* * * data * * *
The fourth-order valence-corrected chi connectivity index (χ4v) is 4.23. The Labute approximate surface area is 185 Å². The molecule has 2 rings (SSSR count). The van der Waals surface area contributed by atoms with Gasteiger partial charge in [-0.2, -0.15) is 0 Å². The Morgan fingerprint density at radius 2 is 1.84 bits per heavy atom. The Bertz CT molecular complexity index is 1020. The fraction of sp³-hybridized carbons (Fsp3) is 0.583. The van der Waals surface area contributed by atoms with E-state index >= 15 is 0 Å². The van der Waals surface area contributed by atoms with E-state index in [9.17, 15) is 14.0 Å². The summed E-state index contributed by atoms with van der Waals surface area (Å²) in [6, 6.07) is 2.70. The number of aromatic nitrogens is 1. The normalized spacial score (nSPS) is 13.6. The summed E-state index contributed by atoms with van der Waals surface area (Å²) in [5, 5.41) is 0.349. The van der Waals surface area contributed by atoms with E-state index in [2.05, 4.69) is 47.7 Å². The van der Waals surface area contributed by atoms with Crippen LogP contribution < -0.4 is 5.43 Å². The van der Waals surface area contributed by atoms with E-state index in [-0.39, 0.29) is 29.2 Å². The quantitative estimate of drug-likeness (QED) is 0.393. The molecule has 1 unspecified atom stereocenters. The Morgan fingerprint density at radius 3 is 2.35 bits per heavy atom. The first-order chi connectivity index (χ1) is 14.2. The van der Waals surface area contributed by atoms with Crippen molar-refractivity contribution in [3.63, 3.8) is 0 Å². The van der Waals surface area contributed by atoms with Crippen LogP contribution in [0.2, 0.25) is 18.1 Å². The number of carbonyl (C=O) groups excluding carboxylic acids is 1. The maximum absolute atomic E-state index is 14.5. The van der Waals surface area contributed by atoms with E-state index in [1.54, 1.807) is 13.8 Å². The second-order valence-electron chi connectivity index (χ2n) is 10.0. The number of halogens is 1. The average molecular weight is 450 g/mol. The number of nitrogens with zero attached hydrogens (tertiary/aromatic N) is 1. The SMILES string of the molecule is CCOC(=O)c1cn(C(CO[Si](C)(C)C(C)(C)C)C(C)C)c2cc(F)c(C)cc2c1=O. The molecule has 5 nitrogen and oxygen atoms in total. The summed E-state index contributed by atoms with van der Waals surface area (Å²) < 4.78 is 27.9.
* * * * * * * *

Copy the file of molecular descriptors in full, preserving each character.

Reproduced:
The fourth-order valence-corrected chi connectivity index (χ4v) is 4.23. The Labute approximate surface area is 185 Å². The molecule has 2 rings (SSSR count). The van der Waals surface area contributed by atoms with Gasteiger partial charge in [-0.2, -0.15) is 0 Å². The Morgan fingerprint density at radius 2 is 1.84 bits per heavy atom. The Bertz CT molecular complexity index is 1020. The fraction of sp³-hybridized carbons (Fsp3) is 0.583. The van der Waals surface area contributed by atoms with E-state index >= 15 is 0 Å². The van der Waals surface area contributed by atoms with E-state index in [9.17, 15) is 14.0 Å². The summed E-state index contributed by atoms with van der Waals surface area (Å²) in [6, 6.07) is 2.70. The number of aromatic nitrogens is 1. The normalized spacial score (nSPS) is 13.6. The summed E-state index contributed by atoms with van der Waals surface area (Å²) in [5, 5.41) is 0.349. The van der Waals surface area contributed by atoms with E-state index in [2.05, 4.69) is 47.7 Å². The van der Waals surface area contributed by atoms with Crippen LogP contribution < -0.4 is 5.43 Å². The van der Waals surface area contributed by atoms with E-state index in [-0.39, 0.29) is 29.2 Å². The quantitative estimate of drug-likeness (QED) is 0.393. The molecule has 1 unspecified atom stereocenters. The Morgan fingerprint density at radius 3 is 2.35 bits per heavy atom. The first-order chi connectivity index (χ1) is 14.2. The van der Waals surface area contributed by atoms with Crippen molar-refractivity contribution in [3.63, 3.8) is 0 Å². The van der Waals surface area contributed by atoms with Crippen LogP contribution in [0.2, 0.25) is 18.1 Å². The number of carbonyl (C=O) groups excluding carboxylic acids is 1. The maximum absolute atomic E-state index is 14.5. The van der Waals surface area contributed by atoms with E-state index in [1.54, 1.807) is 13.8 Å². The second-order valence-electron chi connectivity index (χ2n) is 10.0. The number of halogens is 1. The average molecular weight is 450 g/mol. The number of nitrogens with zero attached hydrogens (tertiary/aromatic N) is 1. The SMILES string of the molecule is CCOC(=O)c1cn(C(CO[Si](C)(C)C(C)(C)C)C(C)C)c2cc(F)c(C)cc2c1=O. The molecule has 5 nitrogen and oxygen atoms in total. The summed E-state index contributed by atoms with van der Waals surface area (Å²) < 4.78 is 27.9.